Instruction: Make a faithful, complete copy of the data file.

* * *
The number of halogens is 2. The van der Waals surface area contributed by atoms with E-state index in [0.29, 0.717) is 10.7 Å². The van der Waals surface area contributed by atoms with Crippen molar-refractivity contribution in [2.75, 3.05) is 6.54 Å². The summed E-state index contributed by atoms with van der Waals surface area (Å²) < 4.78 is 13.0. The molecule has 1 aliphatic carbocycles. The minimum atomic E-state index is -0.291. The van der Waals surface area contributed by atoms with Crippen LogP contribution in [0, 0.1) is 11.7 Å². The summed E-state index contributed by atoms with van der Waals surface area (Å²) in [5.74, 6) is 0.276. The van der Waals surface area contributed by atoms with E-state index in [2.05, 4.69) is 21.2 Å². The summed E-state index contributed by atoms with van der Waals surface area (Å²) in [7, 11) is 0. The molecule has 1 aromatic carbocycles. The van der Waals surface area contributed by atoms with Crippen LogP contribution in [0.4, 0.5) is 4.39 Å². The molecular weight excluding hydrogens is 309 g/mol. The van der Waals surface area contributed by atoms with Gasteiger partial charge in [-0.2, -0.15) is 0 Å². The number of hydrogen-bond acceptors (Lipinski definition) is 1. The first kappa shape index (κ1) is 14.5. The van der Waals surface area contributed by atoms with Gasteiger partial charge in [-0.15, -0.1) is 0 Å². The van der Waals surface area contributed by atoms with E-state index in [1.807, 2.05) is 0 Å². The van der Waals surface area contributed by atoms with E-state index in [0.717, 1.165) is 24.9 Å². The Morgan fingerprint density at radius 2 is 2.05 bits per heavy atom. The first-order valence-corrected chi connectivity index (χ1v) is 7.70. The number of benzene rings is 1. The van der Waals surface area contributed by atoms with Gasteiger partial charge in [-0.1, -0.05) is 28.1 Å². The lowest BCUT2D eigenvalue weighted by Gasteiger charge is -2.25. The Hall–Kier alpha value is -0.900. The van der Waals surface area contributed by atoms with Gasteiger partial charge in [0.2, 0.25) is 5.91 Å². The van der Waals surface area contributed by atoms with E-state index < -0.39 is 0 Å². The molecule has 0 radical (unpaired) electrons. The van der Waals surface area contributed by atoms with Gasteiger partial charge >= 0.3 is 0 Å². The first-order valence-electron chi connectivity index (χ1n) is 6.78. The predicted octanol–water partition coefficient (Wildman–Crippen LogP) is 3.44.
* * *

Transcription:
The number of halogens is 2. The van der Waals surface area contributed by atoms with E-state index in [0.29, 0.717) is 10.7 Å². The van der Waals surface area contributed by atoms with Crippen molar-refractivity contribution in [2.75, 3.05) is 6.54 Å². The summed E-state index contributed by atoms with van der Waals surface area (Å²) < 4.78 is 13.0. The molecule has 1 aliphatic carbocycles. The minimum atomic E-state index is -0.291. The van der Waals surface area contributed by atoms with Crippen LogP contribution in [0, 0.1) is 11.7 Å². The summed E-state index contributed by atoms with van der Waals surface area (Å²) in [5.74, 6) is 0.276. The van der Waals surface area contributed by atoms with E-state index in [2.05, 4.69) is 21.2 Å². The summed E-state index contributed by atoms with van der Waals surface area (Å²) in [7, 11) is 0. The molecule has 1 aromatic carbocycles. The van der Waals surface area contributed by atoms with Crippen LogP contribution in [0.4, 0.5) is 4.39 Å². The molecular weight excluding hydrogens is 309 g/mol. The van der Waals surface area contributed by atoms with Gasteiger partial charge in [-0.2, -0.15) is 0 Å². The number of hydrogen-bond acceptors (Lipinski definition) is 1. The first kappa shape index (κ1) is 14.5. The van der Waals surface area contributed by atoms with Gasteiger partial charge in [-0.15, -0.1) is 0 Å². The van der Waals surface area contributed by atoms with E-state index in [1.807, 2.05) is 0 Å². The van der Waals surface area contributed by atoms with E-state index in [0.717, 1.165) is 24.9 Å². The Morgan fingerprint density at radius 2 is 2.05 bits per heavy atom. The first-order valence-corrected chi connectivity index (χ1v) is 7.70. The number of benzene rings is 1. The van der Waals surface area contributed by atoms with Gasteiger partial charge in [-0.1, -0.05) is 28.1 Å². The lowest BCUT2D eigenvalue weighted by Gasteiger charge is -2.25. The Hall–Kier alpha value is -0.900. The van der Waals surface area contributed by atoms with Gasteiger partial charge in [0.2, 0.25) is 5.91 Å². The van der Waals surface area contributed by atoms with E-state index < -0.39 is 0 Å². The molecule has 0 radical (unpaired) electrons. The van der Waals surface area contributed by atoms with Gasteiger partial charge >= 0.3 is 0 Å². The first-order valence-electron chi connectivity index (χ1n) is 6.78. The predicted octanol–water partition coefficient (Wildman–Crippen LogP) is 3.44.